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    \$\begingroup\$ Just because an answerer doesn't display that expertise, it doesn't mean that it isn't the site's expectation :) \$\endgroup\$
    – Wibbs
    Commented Oct 14, 2014 at 11:07
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    \$\begingroup\$ While expected to be answered by experts, non-experts also look at the question--and sometimes we don't know what we don't know, so it helps understanding the question itself. Also sometimes experts are so used to being experts that they apply their expert knowledge unwittingly outside their field. TL;DR, adding clarity and context can't really hurt. \$\endgroup\$
    – Smithers
    Commented Oct 14, 2014 at 17:23

4 Answers 4


I don't think there's one correct answer to this question. I know this is generally not well received on this site, but World of Darkness rely many times on player's common sense. So, there's no general rule to what to do when the prerrequisites doesn't apply, which means every Storyteller or game group must decide on every case.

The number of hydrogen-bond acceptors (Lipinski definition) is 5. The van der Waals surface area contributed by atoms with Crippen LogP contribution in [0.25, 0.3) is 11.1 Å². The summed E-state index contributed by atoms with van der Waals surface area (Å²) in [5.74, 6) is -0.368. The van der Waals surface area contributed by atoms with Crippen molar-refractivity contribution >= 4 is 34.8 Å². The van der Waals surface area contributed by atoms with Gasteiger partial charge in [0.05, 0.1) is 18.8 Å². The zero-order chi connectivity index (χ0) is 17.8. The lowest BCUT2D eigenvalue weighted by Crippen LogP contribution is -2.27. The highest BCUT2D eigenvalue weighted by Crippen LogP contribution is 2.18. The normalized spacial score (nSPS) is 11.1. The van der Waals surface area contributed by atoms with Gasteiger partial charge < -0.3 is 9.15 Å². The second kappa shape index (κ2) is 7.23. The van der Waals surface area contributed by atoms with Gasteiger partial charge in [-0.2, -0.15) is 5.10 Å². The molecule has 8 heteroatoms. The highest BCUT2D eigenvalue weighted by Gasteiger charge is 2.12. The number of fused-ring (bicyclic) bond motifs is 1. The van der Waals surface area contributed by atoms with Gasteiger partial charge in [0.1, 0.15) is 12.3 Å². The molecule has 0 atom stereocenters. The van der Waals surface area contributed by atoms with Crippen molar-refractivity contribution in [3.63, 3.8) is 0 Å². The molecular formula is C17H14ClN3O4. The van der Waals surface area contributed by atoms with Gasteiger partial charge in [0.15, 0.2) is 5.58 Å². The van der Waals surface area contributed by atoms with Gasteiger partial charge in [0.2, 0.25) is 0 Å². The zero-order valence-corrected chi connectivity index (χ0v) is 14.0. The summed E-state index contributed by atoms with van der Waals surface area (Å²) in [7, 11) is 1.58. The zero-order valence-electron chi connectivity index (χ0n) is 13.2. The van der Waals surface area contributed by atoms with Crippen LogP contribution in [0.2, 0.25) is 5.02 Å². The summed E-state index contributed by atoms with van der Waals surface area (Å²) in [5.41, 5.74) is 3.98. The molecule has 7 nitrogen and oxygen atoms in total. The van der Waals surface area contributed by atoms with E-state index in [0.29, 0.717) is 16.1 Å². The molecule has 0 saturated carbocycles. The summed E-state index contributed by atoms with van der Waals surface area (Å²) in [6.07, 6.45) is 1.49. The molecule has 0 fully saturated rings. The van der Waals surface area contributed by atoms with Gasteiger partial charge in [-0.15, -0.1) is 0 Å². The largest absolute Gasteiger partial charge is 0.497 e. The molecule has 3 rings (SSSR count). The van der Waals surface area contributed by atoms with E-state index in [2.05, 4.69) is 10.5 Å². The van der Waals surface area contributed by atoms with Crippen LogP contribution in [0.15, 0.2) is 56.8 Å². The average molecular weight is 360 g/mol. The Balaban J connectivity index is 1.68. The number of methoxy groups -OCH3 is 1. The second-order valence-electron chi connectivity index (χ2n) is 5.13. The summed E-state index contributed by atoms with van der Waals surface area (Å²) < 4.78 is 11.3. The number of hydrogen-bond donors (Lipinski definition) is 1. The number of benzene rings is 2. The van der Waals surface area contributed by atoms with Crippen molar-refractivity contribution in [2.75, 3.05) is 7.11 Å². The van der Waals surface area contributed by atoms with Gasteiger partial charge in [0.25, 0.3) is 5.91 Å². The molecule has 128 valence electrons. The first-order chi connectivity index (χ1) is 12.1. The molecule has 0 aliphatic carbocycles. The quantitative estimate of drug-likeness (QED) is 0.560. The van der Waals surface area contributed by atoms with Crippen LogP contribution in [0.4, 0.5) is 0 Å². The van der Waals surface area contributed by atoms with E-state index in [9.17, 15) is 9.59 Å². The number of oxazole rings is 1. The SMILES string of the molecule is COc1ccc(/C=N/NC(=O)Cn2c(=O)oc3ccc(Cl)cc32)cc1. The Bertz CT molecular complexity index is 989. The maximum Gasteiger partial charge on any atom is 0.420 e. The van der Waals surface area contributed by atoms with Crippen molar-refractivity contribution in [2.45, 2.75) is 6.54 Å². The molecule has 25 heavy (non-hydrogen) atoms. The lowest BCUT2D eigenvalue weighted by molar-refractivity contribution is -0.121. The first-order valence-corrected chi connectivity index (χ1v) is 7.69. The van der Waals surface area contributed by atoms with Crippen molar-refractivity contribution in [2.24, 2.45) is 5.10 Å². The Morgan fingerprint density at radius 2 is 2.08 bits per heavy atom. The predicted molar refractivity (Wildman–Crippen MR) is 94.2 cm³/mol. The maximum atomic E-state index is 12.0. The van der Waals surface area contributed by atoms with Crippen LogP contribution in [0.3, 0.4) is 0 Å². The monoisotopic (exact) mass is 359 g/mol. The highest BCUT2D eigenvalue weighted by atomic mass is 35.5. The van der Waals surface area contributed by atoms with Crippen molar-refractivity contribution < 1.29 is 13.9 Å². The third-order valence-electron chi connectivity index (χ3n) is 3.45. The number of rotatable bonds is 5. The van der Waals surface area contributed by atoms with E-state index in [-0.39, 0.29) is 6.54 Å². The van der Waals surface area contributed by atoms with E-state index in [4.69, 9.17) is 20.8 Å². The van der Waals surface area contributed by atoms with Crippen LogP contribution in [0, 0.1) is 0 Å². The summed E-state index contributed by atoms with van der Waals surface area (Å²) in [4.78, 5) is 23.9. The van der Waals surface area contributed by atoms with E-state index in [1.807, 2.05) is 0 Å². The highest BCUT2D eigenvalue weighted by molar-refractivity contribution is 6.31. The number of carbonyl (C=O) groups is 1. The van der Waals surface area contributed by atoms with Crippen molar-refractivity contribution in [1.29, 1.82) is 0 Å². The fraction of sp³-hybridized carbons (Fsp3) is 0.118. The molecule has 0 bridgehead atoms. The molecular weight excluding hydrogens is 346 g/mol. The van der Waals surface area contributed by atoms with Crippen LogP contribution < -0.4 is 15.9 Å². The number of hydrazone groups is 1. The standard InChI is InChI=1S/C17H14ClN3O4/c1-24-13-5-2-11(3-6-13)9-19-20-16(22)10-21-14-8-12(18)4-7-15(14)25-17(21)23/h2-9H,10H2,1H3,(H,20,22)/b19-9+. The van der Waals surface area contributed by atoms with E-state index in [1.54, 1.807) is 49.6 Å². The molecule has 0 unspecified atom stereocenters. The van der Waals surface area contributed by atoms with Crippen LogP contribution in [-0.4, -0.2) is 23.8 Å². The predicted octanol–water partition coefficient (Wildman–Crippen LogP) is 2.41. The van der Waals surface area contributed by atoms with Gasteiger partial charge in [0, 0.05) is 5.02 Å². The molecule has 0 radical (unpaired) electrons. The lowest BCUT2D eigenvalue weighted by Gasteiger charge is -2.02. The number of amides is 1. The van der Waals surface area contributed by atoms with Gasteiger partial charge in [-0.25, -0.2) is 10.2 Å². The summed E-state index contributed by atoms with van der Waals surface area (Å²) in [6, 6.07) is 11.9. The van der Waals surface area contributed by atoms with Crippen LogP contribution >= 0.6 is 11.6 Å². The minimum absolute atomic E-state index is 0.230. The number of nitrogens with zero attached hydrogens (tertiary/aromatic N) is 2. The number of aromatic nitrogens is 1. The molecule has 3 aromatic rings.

Now, on this particular Merit, this is how I would handle it. The character loses humanity, which means he is no longer as sensitive as he used to be. But he is kinda broken by the experience, as he has lost one of his defining qualities. I could represent it in two ways:

  • The character is severely shocked and traumatized. So, he must roll Willpower to do most important actions, until he pays an XP cost for the Flaw.
  • The flaw is simply changed by a Derangement, which represent he is no longer able to reconcile with himself.

Firstly -

Flaws are liabilities or disadvantages that pose challenges to a character's nightly existence.

This particular flaw poses a disadvantage to the character; so with regards to your five choices:

  • Enforcing the flaw anyway makes the most sense - The player has agreed to take a penalty to their character at a cost (and, for that matter, giving them a free point at character generation). Furthermore, the flaw itself only mentions 8 Humanity being required to purchase, not to suffer from the effects.
  • I think your third proposal is also a very valid choice, if you want to remove the Flaw, but I think a combination might be best for what you're after.

Given that Humanity 6 and below is unlikely to stick with the trait, why not enforce it at Humanity 7 and 8, and then make the player pay a penalty for it (with experience) if they drop below 7? That ensures you don't break any game mechanics, and that the player isn't being impacted by something that wouldn't realistically impact their character.

In a search through the book, I haven't found any rule that indicates anything about drops in abilities having an effect on flaws or merits, but I also couldn't find any Errata, which could, I suppose, cover it. It also wasn't mentioned in the FAQ I read.